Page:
Contrary to popular belief, they say that Talaq-ul-Biddat, or instantaneous divorce is not at all common amongst the majority of Muslims. Out of the four schools of jurisprudence in Sunni Law and the fifth Shia school of jurisprudence, only one, the Hanafi school allows “triple talaq”.
They also claim that Muslim women here already enjoy a two-tiered system of justice and protection, one from the Muslim Personal Board and the other from the Supreme Court. This privilege is not enjoyed by women in the other Indian communities. They finally conclude that Islam is a religion of peace that not only respects the modesty but also protects its women.
While their clarifications do hold ground, the gross reality is that in practice, the divorced Muslim woman often finds herself at the short end of the stick. Left nowhere to go and no alimony to claim in reality!
The most recent case is that of Md. Abdul Aqueel, an NRI who divorced his wife, simply by setting his Whatsapp display pic with the words Talaq, Talaq,Talaq written on it. The wife’s parents were critical of the humiliating and gross misuse of the system to dispense off with their spouses in an instant whim. Aqueel and his parents are currently under police arrest on account of attempt to murder and outraging the modesty of wife.
With the whole country is awaiting for the Supreme Court’s final verdict with bated breath, the larger question that needs to be addressed is how exactly is the ban going to help the plight of women in the Muslim community?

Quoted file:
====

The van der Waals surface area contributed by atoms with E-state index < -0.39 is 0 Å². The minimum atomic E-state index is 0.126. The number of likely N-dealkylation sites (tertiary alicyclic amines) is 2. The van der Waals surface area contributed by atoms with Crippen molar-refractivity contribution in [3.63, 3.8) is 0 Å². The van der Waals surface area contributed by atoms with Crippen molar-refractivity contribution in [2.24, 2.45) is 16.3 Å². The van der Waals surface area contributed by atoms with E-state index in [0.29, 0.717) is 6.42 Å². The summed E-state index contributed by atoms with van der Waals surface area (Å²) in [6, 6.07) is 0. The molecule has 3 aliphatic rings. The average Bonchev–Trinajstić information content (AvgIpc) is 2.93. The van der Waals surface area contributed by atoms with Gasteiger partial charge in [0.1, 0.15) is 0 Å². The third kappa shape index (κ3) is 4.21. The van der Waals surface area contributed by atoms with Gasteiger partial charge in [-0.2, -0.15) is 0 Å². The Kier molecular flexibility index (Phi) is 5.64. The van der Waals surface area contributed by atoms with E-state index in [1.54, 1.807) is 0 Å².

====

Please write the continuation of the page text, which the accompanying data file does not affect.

What about the women who are harassed post marriage in other communities?
What if the real solution lies not in the ban per se, but an overall change in the mindset not just in the society, but within the women of the community themselves?
The protagonist of the 1982 Hindi movie, “Nikaah” which dealt with the same controversial issue of “triple talaq“, Salma Agha has a very interesting take on the matter. In her recent appearance on NDTV with Barkha Dutt, she clarified that while it was her conscious decision to do the movie as she supported her Muslim sisters, she also blamed the same women for the situation. While she clearly stated Islam as being highly respectful and protective of women, she urged the women in the community to know their rights, read and clearly understand and clarify the Quran’s take on the matter and not be ignorant or swayed by outside political forces.
In the larger picture, no particular religion, practise or cause can be pinpointed as the root problem and no amount of bans and feminist drives are going to solve and wish away the injustice faced by women. As evident in the “Nordic Paradox” phenomenon where the connection between gender equality and domestic violence is a real baffling mystery. The Nordic countries are hailed for being gender equal in all ways and yet, they report the highest incidents of Intimate Partner Violence against women.
The final verdict should be a consensus between all the parties involved, Muslim women at the forefront, Islamic scholars from various schools of thought and the lawmakers of the country.
The final judgement should be fair and free of all gender, religious and political bias, favouring and standing up for the suffering victim alone.